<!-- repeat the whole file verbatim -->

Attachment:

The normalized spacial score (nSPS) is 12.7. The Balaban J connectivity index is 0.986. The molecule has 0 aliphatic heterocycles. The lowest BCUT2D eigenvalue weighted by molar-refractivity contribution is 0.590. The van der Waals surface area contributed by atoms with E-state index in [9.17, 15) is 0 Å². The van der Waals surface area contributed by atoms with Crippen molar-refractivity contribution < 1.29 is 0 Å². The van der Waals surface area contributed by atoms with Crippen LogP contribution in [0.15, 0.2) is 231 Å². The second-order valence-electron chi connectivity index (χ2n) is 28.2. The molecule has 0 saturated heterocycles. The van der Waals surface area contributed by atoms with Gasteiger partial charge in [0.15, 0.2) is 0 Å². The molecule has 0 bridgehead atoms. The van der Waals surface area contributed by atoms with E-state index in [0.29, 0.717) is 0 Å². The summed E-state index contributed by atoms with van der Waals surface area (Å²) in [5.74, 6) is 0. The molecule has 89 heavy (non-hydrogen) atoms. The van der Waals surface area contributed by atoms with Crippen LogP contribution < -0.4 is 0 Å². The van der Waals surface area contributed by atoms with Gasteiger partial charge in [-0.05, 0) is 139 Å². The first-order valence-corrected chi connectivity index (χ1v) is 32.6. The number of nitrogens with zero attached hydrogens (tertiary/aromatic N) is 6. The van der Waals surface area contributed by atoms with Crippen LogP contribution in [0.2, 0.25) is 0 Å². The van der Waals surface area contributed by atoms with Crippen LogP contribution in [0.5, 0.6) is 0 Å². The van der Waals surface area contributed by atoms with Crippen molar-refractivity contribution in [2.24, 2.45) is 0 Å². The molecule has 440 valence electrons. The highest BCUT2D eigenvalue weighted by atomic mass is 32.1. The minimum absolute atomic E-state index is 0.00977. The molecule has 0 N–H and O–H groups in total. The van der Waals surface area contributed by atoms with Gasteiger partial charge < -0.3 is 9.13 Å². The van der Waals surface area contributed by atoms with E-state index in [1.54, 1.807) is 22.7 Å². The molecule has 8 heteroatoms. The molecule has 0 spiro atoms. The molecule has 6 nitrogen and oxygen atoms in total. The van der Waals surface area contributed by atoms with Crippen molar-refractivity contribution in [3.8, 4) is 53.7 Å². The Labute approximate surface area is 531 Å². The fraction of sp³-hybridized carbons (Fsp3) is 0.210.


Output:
The normalized spacial score (nSPS) is 12.7. The Balaban J connectivity index is 0.986. The molecule has 0 aliphatic heterocycles. The lowest BCUT2D eigenvalue weighted by molar-refractivity contribution is 0.590. The van der Waals surface area contributed by atoms with E-state index in [9.17, 15) is 0 Å². The van der Waals surface area contributed by atoms with Crippen molar-refractivity contribution < 1.29 is 0 Å². The van der Waals surface area contributed by atoms with Crippen LogP contribution in [0.15, 0.2) is 231 Å². The second-order valence-electron chi connectivity index (χ2n) is 28.2. The molecule has 0 saturated heterocycles. The van der Waals surface area contributed by atoms with Gasteiger partial charge in [0.15, 0.2) is 0 Å². The molecule has 0 bridgehead atoms. The van der Waals surface area contributed by atoms with E-state index in [0.29, 0.717) is 0 Å². The summed E-state index contributed by atoms with van der Waals surface area (Å²) in [5.74, 6) is 0. The molecule has 89 heavy (non-hydrogen) atoms. The van der Waals surface area contributed by atoms with Crippen LogP contribution < -0.4 is 0 Å². The van der Waals surface area contributed by atoms with Gasteiger partial charge in [-0.05, 0) is 139 Å². The first-order valence-corrected chi connectivity index (χ1v) is 32.6. The number of nitrogens with zero attached hydrogens (tertiary/aromatic N) is 6. The van der Waals surface area contributed by atoms with Crippen LogP contribution in [0.2, 0.25) is 0 Å². The van der Waals surface area contributed by atoms with Crippen LogP contribution in [0.5, 0.6) is 0 Å². The van der Waals surface area contributed by atoms with Crippen molar-refractivity contribution in [2.24, 2.45) is 0 Å². The molecule has 440 valence electrons. The highest BCUT2D eigenvalue weighted by atomic mass is 32.1. The minimum absolute atomic E-state index is 0.00977. The molecule has 0 N–H and O–H groups in total. The van der Waals surface area contributed by atoms with Gasteiger partial charge < -0.3 is 9.13 Å². The van der Waals surface area contributed by atoms with E-state index in [1.54, 1.807) is 22.7 Å². The molecule has 8 heteroatoms. The molecule has 0 spiro atoms. The molecule has 6 nitrogen and oxygen atoms in total. The van der Waals surface area contributed by atoms with Crippen molar-refractivity contribution in [3.8, 4) is 53.7 Å². The Labute approximate surface area is 531 Å². The fraction of sp³-hybridized carbons (Fsp3) is 0.210.